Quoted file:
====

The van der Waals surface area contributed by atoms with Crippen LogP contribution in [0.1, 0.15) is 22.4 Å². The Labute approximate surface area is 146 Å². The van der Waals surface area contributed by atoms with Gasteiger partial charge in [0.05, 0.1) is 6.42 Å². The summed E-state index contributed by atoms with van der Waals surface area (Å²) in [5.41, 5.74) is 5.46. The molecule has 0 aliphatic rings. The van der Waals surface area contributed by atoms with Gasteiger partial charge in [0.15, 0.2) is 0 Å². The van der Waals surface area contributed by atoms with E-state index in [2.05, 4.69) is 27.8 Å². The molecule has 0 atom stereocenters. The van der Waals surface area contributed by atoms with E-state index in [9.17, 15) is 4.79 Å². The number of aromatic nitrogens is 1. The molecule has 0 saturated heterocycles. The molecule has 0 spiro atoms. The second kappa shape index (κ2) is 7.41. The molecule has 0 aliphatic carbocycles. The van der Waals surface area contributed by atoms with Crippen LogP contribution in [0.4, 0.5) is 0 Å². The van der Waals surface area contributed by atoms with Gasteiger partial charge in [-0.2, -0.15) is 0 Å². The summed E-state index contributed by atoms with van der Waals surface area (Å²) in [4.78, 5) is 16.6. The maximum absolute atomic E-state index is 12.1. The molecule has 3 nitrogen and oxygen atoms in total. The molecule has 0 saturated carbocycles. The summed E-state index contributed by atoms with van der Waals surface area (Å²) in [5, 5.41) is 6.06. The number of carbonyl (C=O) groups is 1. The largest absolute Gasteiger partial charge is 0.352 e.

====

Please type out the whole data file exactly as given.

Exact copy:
The van der Waals surface area contributed by atoms with Crippen LogP contribution in [0.1, 0.15) is 22.4 Å². The Labute approximate surface area is 146 Å². The van der Waals surface area contributed by atoms with Gasteiger partial charge in [0.05, 0.1) is 6.42 Å². The summed E-state index contributed by atoms with van der Waals surface area (Å²) in [5.41, 5.74) is 5.46. The molecule has 0 aliphatic rings. The van der Waals surface area contributed by atoms with Gasteiger partial charge in [0.15, 0.2) is 0 Å². The van der Waals surface area contributed by atoms with E-state index in [2.05, 4.69) is 27.8 Å². The molecule has 0 atom stereocenters. The van der Waals surface area contributed by atoms with E-state index in [9.17, 15) is 4.79 Å². The number of aromatic nitrogens is 1. The molecule has 0 saturated heterocycles. The molecule has 0 spiro atoms. The second kappa shape index (κ2) is 7.41. The molecule has 0 aliphatic carbocycles. The van der Waals surface area contributed by atoms with Crippen LogP contribution in [0.4, 0.5) is 0 Å². The van der Waals surface area contributed by atoms with Gasteiger partial charge in [-0.2, -0.15) is 0 Å². The summed E-state index contributed by atoms with van der Waals surface area (Å²) in [4.78, 5) is 16.6. The maximum absolute atomic E-state index is 12.1. The molecule has 3 nitrogen and oxygen atoms in total. The molecule has 0 saturated carbocycles. The summed E-state index contributed by atoms with van der Waals surface area (Å²) in [5, 5.41) is 6.06. The number of carbonyl (C=O) groups is 1. The largest absolute Gasteiger partial charge is 0.352 e.